ABOUT PEDIATRIC BRAIN CANCER

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Pediatric brain tumors are formed by a mass of abnormal cells in and around the brain. Because brain tumors affect neurological pathways, symptoms can vary widely, and may include nausea and vomiting; problems with hearing, vision, or speech; personality changes; seizures; headaches and more.

Among the most common of childhood cancers, the diagnosis, treatment, and prognosis (outcome) varies from one child to the next and depends on several factors:

  • Some tumors are benign (non-cancerous) and some are malignant (cancerous)
  • Health and age of the child
  • Location and type of tumor
  • Whether or not the tumor has spread

Diagnosis includes an examination, lab tests, various imaging technologies (such as an MRI and/or CT scan), and a biopsy. Treatment may include surgery, radiation, and chemotherapy.

 

QUICK FACTS

• Brain and CNS tumors are the most common cancer in children 0-14 years in the United States.

• Brain tumors are the leading cause of solid tumor cancer death in children between the ages of 0-14.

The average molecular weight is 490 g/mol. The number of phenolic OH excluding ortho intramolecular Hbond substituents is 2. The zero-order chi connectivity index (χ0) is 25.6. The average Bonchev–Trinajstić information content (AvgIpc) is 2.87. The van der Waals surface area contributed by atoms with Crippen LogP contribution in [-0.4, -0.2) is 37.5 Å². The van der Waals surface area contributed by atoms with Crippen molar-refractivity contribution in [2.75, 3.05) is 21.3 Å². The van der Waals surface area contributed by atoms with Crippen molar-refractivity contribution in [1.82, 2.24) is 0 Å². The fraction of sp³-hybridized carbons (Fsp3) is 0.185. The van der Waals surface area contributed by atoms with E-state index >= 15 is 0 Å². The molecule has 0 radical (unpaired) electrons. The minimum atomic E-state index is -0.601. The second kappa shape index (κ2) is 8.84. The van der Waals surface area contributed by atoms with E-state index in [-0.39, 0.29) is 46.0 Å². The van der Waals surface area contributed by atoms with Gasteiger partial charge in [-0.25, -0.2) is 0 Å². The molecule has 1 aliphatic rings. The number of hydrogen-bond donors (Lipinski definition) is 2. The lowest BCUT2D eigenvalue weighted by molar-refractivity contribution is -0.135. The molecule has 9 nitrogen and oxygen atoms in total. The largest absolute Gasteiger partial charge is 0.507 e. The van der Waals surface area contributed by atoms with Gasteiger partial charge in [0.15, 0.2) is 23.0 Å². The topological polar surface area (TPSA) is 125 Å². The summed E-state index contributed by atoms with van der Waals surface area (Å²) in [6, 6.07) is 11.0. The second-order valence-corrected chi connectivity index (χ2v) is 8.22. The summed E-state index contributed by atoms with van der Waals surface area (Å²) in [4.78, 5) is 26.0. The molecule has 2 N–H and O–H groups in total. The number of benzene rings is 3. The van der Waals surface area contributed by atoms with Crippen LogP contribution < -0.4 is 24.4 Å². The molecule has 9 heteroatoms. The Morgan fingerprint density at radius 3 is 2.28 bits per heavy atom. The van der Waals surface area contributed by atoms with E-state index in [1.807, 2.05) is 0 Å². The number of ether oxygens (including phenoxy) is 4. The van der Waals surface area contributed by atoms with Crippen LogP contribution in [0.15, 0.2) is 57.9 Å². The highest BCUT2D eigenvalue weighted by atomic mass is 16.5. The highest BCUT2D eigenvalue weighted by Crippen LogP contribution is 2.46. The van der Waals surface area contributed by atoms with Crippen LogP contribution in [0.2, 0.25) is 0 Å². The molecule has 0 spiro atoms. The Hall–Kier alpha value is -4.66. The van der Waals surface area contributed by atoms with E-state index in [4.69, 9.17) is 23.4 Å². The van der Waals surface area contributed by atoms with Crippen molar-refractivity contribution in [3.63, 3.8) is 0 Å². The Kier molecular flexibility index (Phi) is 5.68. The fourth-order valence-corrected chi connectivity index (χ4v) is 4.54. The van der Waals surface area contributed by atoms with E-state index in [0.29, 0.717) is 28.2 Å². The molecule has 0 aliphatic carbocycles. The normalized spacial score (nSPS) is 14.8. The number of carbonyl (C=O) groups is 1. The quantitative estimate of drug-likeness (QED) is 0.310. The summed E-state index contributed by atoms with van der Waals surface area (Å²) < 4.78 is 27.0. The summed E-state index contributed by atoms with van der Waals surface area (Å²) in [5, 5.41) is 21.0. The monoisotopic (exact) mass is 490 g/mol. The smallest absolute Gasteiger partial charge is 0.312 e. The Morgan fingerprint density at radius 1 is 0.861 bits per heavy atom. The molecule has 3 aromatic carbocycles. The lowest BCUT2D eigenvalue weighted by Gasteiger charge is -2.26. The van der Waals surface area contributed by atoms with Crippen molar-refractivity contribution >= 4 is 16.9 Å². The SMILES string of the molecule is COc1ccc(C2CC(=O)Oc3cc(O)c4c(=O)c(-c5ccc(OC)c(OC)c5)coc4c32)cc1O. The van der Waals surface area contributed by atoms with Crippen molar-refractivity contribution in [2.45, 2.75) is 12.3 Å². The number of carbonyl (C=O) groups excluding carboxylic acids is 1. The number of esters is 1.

• The incidence of brain and CNS tumors overall in children between the ages of 0-14 has increased from the year 2000 to 2010.

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• The incidence rate of childhood primary malignant and non-malignant brain and CNS tumors in the US is 5.3 cases per 100,000 for a total count of 16,044 incident tumors. The rate is higher in males (5.4 per 100,000) than females (5.1 per 100,000).

• It is estimated that there will be 3,420 new cases of brain tumors in children 0-14 in 2015 and 3,440 new cases in 2016.

• Gliomas account for approximately 53% of tumors in children ages 0-14 years.

• The most common type of glioma is Pilocytic Astrocytoma (17.6% of all tumors)

• Embryonal tumors account for 15% of all primary brain tumors in children ages 0-14 years, 61.7% of which are medulloblastomas.

• The cause of most childhood brain and spinal cord tumors is unknown.**

• A childhood brain or spinal cord tumor is a disease in which abnormal cells form in the tissues of the brain or spinal cord.**

• Brain tumors are often located in the control center for thought, memory, sensation, emotion, vision and movement, and therefore, their effects can be particularly devastating.

• Brain tumors have no socio-economic boundaries and do not discriminate among gender or ethnicity.

• Brain tumors can strike anyone.

Today a survivor on the brink of adulthood will wonder if he or she will ever date, marry, have children or hold a steady job due to the long term effects of both the brain tumor and the treatments that were administered in order to help truncate the tumor’s growth. THIS IS SIMPLY UNACCEPTABLE. WE MUST FIND A WAY TO CHANGE THIS OUTCOME FOR OUR CHILDREN.

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